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APE-GAIA
Scientific
Objectives

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It is now widely accepted that depletion of stratospheric ozone in the polar regions is facilitated by the confinement of the air masses within the polar vortex, and by the heterogeneous chemical reactions occurring on polar stratospheric cloud (PSC) particles. Considerable uncertainty exists, however, with respect to the role of the various catalytic cycles of ozone removal and to the interactions between air masses of the polar stratosphere and middle latitudes.
The need for new experimental data, related to chemistry and transport issues, is particularly strong for the middle and high latitudes of the southern hemisphere. The altitudes of the low stratosphere are barely accessible with ground-based and satellite observations and, compared to the Arctic region, the southern hemisphere has been less sampled by the most recent measurement campaigns.
The objectives of the APE-GAIA campaign have been identified in the light of these considerations. The priority assigned in this mission to the study of chemistry, together with the new observation capabilities offered by remote sensing measurement techniques, have identified the beginning of the southern spring as the optimum period for observations. This transition period between the depletion phase (August-September) and the recovery phase (October-November) is preferable, compared to the activation phase (May-July), which is more suitable for microphysical observations (in particular, because of the higher probability of formation of PSCs).
In the depletion phase, key aspects are both the study of the most important catalytic cycles involved in ozone chemistry, as a function of latitude and altitude, and the possibility of extending the measurements to those compounds for which the observation data base is very limited (for example, HBr and HOBr in the bromine family). Similar interest exists for observations conducted at the beginning of the recovery phase, because of the analysis of the reconversion processes of the active chlorine species into the reservoir compounds ClONO2 and HCl.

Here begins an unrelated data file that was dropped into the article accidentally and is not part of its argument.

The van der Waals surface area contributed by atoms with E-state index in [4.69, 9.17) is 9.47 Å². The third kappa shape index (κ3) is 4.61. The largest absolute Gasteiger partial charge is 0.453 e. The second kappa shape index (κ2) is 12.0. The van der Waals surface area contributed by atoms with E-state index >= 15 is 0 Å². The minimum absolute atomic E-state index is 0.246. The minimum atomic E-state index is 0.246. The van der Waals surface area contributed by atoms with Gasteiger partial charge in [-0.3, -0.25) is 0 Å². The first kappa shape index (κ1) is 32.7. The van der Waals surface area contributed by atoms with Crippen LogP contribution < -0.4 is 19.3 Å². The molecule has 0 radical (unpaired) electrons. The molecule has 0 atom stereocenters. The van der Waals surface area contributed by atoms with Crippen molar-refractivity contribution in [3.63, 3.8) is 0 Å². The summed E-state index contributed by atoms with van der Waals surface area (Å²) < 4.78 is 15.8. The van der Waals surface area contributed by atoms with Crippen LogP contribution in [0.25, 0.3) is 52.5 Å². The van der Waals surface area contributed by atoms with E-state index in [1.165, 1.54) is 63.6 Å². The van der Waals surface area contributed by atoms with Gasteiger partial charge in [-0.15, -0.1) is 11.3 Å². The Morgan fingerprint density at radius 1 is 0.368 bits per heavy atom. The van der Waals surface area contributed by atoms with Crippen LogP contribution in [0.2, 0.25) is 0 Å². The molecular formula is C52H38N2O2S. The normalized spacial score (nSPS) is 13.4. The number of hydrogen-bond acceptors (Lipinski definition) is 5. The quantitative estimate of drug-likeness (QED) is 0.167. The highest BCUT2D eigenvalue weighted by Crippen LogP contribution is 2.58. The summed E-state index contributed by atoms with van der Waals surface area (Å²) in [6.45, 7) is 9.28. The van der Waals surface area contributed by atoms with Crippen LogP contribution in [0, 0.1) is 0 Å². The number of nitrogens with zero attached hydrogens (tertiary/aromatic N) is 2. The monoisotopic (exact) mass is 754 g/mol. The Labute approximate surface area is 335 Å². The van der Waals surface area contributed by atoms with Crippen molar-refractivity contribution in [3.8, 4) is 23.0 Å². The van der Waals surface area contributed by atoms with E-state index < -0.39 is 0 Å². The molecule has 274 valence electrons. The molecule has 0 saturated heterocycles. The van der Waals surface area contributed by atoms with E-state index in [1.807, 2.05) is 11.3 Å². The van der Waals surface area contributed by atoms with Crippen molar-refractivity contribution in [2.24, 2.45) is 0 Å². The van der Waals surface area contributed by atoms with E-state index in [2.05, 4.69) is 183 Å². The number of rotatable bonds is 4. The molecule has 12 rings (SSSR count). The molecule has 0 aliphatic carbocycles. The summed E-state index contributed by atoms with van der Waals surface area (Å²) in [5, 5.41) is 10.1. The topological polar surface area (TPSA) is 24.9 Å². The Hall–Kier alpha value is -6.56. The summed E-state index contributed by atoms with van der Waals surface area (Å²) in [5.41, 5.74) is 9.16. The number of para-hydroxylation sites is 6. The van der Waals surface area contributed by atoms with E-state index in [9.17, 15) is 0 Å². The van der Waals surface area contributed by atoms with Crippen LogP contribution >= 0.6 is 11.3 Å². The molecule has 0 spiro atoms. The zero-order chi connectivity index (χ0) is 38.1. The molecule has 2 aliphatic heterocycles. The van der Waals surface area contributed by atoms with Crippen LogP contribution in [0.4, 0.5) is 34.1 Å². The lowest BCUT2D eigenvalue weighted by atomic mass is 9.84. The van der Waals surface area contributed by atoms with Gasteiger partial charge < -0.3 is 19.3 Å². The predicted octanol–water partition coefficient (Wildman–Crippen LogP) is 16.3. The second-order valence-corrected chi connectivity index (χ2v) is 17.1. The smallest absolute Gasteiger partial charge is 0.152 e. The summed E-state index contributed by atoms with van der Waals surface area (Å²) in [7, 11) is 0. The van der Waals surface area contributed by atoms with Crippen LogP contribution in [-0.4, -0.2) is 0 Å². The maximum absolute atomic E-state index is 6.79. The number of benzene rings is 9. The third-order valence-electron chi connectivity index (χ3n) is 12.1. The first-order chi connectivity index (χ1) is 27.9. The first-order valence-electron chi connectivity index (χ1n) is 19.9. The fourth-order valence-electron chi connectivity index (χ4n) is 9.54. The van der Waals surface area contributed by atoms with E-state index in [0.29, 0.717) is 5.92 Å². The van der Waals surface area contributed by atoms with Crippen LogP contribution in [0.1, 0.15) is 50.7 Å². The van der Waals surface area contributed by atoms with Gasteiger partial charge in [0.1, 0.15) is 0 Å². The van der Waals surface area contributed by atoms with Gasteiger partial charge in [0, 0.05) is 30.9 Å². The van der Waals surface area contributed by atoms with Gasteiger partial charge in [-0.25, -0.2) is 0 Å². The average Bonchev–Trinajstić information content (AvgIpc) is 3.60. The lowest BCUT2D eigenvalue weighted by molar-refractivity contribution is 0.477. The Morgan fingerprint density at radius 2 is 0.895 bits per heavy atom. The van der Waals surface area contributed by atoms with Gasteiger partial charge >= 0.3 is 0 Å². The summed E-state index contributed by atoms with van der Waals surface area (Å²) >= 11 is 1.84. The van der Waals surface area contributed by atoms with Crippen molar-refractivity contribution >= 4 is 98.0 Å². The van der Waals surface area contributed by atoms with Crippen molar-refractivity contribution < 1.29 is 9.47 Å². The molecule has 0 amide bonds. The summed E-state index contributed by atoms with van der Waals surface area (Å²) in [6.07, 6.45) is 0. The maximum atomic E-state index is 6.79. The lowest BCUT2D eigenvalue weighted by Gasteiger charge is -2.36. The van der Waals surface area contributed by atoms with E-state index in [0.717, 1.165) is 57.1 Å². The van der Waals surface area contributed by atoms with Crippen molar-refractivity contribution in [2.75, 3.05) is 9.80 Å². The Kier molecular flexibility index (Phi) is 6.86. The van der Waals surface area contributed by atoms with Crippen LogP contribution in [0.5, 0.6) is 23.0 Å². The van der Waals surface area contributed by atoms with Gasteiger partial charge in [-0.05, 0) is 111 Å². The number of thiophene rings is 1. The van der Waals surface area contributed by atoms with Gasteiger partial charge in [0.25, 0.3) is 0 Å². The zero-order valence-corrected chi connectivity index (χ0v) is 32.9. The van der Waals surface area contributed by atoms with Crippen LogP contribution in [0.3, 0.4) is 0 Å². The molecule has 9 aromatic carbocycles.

Finally, another aim of the observations is to clarify the extent and altitude region of mixing of polar air masses with middle latitudes, in order to determine how much of the ozone losses in middle latitudes are due to transport or dilution effects of the vortex.
Observations will also be carried out during the return
transfer flight of the aircraft from South America to Europe.


The stratospheric ozone layer shields the
biosphere from UV radiation, capable of
damaging primary forms of life such as
marine phytoplankton and affecting
human beings directly though diseases
such as skin cancer.
 

Satellite measurements of the ozone column
over the Antarctic region obtained by GOME
(Global Ozone Monitoring Experiment) in
1996 and 1997. The maps highlight the ozone
losses at the beginning and end of the period
corresponding to the one covered by the
APE-GAIA campaign. (Courtesy of Deutsches
Zentrum für Luft- und Raumfahrt, DLR).